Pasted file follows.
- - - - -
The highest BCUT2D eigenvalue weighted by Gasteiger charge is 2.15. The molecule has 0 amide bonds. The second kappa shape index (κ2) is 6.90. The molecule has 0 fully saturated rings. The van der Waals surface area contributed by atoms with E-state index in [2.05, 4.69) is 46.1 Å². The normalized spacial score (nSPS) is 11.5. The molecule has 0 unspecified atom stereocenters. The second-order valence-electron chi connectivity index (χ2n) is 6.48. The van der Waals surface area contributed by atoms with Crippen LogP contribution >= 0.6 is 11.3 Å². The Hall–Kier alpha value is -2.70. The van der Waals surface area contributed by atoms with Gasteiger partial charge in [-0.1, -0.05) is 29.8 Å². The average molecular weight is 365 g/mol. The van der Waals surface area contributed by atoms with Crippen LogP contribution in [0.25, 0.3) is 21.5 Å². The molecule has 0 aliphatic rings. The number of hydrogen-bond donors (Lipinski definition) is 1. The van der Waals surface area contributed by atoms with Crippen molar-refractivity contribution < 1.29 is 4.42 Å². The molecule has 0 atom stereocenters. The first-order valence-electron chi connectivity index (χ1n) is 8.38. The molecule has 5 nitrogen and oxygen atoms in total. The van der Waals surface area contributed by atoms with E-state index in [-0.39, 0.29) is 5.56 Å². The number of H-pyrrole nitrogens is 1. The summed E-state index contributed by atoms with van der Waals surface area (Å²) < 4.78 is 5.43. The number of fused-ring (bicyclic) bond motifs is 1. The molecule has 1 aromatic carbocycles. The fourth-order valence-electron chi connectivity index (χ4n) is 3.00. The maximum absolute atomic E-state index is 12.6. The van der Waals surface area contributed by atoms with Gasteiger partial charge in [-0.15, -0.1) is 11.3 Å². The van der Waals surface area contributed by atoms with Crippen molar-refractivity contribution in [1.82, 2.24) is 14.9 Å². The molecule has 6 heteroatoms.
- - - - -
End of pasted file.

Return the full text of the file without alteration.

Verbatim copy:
The highest BCUT2D eigenvalue weighted by Gasteiger charge is 2.15. The molecule has 0 amide bonds. The second kappa shape index (κ2) is 6.90. The molecule has 0 fully saturated rings. The van der Waals surface area contributed by atoms with E-state index in [2.05, 4.69) is 46.1 Å². The normalized spacial score (nSPS) is 11.5. The molecule has 0 unspecified atom stereocenters. The second-order valence-electron chi connectivity index (χ2n) is 6.48. The van der Waals surface area contributed by atoms with Crippen LogP contribution >= 0.6 is 11.3 Å². The Hall–Kier alpha value is -2.70. The van der Waals surface area contributed by atoms with Gasteiger partial charge in [-0.1, -0.05) is 29.8 Å². The average molecular weight is 365 g/mol. The van der Waals surface area contributed by atoms with Crippen LogP contribution in [0.25, 0.3) is 21.5 Å². The molecule has 0 aliphatic rings. The number of hydrogen-bond donors (Lipinski definition) is 1. The van der Waals surface area contributed by atoms with Crippen molar-refractivity contribution < 1.29 is 4.42 Å². The molecule has 0 atom stereocenters. The first-order valence-electron chi connectivity index (χ1n) is 8.38. The molecule has 5 nitrogen and oxygen atoms in total. The van der Waals surface area contributed by atoms with E-state index in [-0.39, 0.29) is 5.56 Å². The number of H-pyrrole nitrogens is 1. The summed E-state index contributed by atoms with van der Waals surface area (Å²) < 4.78 is 5.43. The number of fused-ring (bicyclic) bond motifs is 1. The molecule has 1 aromatic carbocycles. The fourth-order valence-electron chi connectivity index (χ4n) is 3.00. The maximum absolute atomic E-state index is 12.6. The van der Waals surface area contributed by atoms with Gasteiger partial charge in [-0.15, -0.1) is 11.3 Å². The van der Waals surface area contributed by atoms with Crippen molar-refractivity contribution in [1.82, 2.24) is 14.9 Å². The molecule has 6 heteroatoms.